Pre-Disaster Mitigation & Flood Mitigation Assistance Grant Programs
Communities can apply for up to $10 million in grants from the Pre-Disaster Mitigation Grant Program and the Flood Mitigation Assistance Grant Program. These programs provide funding for the development of local hazard mitigation plans and implementation of hazard mitigation projects, including flood mitigation specifically. To apply, communities must submit Notices of Interest to Cal OES by September 24, 2018. ( Link)
California River Parkways Grant
The California Natural Resources Agency will be accepting concept proposals for the California River Parkways grant program. Awards in the approximate amount of $7 million will be funded by Proposition 68 for purposes of the California River Parkways Act of 2004. Technical Assistance Workshops will be held in Sacramento on August 14. Deadline: September 27. ( Link)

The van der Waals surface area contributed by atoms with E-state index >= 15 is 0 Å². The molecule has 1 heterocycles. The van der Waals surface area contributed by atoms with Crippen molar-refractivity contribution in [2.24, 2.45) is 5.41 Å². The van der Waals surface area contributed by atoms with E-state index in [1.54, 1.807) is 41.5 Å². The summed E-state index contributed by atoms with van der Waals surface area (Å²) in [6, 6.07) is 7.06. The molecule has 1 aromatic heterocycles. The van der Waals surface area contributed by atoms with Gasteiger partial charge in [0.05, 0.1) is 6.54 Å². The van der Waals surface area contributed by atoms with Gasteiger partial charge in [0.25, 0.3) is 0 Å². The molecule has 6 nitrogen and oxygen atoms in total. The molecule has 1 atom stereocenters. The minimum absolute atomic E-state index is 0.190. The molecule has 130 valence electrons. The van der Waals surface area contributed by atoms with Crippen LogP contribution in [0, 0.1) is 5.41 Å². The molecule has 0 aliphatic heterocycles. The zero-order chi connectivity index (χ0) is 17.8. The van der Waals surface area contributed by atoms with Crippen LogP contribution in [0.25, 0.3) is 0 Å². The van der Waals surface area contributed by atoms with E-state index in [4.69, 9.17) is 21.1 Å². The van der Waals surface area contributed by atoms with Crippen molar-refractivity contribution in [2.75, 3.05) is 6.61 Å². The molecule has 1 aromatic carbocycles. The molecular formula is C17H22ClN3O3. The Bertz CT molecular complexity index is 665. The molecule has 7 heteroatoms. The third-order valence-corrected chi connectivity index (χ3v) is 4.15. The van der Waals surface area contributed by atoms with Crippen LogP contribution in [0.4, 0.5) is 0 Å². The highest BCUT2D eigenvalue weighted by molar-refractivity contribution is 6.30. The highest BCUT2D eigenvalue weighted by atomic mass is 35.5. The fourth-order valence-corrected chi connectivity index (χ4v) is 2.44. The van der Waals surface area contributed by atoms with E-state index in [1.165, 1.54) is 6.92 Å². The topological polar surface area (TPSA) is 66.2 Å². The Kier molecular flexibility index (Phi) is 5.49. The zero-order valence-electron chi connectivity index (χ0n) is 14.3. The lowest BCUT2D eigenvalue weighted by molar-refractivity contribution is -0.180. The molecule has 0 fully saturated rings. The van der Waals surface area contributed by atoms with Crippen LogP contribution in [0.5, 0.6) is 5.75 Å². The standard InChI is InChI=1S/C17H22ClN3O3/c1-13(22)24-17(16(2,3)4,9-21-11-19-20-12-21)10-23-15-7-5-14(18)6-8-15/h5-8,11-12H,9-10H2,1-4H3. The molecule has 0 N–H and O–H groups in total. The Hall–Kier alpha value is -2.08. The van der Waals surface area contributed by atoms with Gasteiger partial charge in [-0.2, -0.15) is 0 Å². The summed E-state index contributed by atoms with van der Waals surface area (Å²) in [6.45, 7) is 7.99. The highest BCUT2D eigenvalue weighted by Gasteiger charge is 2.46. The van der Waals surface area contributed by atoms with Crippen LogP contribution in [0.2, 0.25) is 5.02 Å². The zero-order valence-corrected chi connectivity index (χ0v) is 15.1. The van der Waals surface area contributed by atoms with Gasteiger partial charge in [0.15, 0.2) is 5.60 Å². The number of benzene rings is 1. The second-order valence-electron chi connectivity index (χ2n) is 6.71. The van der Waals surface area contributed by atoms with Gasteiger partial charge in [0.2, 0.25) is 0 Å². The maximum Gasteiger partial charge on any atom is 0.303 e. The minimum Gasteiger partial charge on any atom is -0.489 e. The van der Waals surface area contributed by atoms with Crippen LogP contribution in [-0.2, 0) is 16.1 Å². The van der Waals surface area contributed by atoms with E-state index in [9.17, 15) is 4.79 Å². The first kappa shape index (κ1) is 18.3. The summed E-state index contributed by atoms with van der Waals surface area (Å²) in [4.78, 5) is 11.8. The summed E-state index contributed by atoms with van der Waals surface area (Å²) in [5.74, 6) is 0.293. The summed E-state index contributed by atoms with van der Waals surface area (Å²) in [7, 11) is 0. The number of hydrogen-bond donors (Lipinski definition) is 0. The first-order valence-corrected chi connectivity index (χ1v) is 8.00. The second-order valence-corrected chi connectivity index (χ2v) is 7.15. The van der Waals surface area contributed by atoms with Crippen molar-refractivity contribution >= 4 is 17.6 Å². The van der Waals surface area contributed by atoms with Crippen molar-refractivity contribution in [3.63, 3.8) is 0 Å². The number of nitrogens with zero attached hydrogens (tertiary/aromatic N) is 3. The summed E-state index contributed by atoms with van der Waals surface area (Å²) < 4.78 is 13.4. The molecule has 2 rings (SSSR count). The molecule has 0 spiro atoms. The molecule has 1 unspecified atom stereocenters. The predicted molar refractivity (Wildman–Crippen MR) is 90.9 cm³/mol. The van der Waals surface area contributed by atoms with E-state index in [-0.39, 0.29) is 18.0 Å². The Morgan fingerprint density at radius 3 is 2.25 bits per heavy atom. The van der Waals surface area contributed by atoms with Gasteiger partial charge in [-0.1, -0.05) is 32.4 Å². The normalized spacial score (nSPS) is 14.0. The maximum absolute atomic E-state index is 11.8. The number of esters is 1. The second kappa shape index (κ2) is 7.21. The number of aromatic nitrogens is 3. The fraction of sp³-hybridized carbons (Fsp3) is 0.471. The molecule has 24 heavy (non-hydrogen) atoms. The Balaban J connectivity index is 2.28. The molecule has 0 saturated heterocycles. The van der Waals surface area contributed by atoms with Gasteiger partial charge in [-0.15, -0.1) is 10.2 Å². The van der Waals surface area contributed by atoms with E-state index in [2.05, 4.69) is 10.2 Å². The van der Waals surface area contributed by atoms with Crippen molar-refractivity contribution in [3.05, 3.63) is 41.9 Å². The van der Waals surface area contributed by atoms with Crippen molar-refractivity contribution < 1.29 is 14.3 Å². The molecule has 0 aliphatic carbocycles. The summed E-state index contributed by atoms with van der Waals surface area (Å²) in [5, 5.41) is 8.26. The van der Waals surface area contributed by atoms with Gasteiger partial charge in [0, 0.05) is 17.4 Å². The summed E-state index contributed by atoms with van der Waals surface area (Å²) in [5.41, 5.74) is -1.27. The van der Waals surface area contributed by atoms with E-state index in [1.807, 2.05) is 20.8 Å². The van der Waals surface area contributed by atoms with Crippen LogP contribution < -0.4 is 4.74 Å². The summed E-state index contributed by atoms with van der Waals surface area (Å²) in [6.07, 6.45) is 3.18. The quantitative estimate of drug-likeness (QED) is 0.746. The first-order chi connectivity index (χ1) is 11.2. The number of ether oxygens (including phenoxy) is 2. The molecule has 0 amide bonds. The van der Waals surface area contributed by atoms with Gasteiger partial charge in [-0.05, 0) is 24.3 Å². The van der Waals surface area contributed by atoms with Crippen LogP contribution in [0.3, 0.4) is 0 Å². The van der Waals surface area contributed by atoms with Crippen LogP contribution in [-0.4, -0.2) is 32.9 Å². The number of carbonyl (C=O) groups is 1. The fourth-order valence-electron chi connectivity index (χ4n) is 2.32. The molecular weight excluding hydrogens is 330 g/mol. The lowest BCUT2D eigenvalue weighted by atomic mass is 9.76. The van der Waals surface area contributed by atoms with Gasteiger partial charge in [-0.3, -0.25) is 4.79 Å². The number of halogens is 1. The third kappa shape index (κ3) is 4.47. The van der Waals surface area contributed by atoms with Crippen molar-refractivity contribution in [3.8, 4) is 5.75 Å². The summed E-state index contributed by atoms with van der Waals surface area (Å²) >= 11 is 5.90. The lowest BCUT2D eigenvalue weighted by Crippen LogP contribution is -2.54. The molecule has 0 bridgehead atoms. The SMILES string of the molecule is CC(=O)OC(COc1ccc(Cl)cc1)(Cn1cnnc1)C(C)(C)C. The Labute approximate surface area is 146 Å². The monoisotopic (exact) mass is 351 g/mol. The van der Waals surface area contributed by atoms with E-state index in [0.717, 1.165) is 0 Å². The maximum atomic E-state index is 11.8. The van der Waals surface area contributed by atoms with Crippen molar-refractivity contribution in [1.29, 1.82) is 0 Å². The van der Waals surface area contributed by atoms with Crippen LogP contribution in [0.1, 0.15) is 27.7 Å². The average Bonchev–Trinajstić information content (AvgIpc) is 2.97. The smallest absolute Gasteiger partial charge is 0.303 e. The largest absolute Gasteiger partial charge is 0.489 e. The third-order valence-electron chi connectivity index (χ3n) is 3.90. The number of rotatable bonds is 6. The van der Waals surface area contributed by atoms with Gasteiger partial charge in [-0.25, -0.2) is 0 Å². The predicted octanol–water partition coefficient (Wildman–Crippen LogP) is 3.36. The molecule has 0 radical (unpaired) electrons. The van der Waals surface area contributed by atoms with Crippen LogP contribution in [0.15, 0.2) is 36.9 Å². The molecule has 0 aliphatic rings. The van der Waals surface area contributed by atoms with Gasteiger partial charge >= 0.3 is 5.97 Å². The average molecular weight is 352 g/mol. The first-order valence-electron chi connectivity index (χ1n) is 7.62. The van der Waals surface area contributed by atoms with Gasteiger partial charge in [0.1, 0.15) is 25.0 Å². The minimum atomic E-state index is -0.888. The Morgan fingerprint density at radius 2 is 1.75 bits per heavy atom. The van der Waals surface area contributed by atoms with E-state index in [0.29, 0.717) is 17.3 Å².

EPA: 7th Annual Campus Rainworks Challenge
The Campus RainWorks Challenge is a green infrastructure design competition open to colleges and universities across the country. The challenge seeks to engage with students to foster a dialogue about stormwater management and showcase the environmental, economic, and social benefits of green infrastructure practices. Registration is from September 1-30. ( Link)
Transportation Demand Management (TDM) Mini Grant Program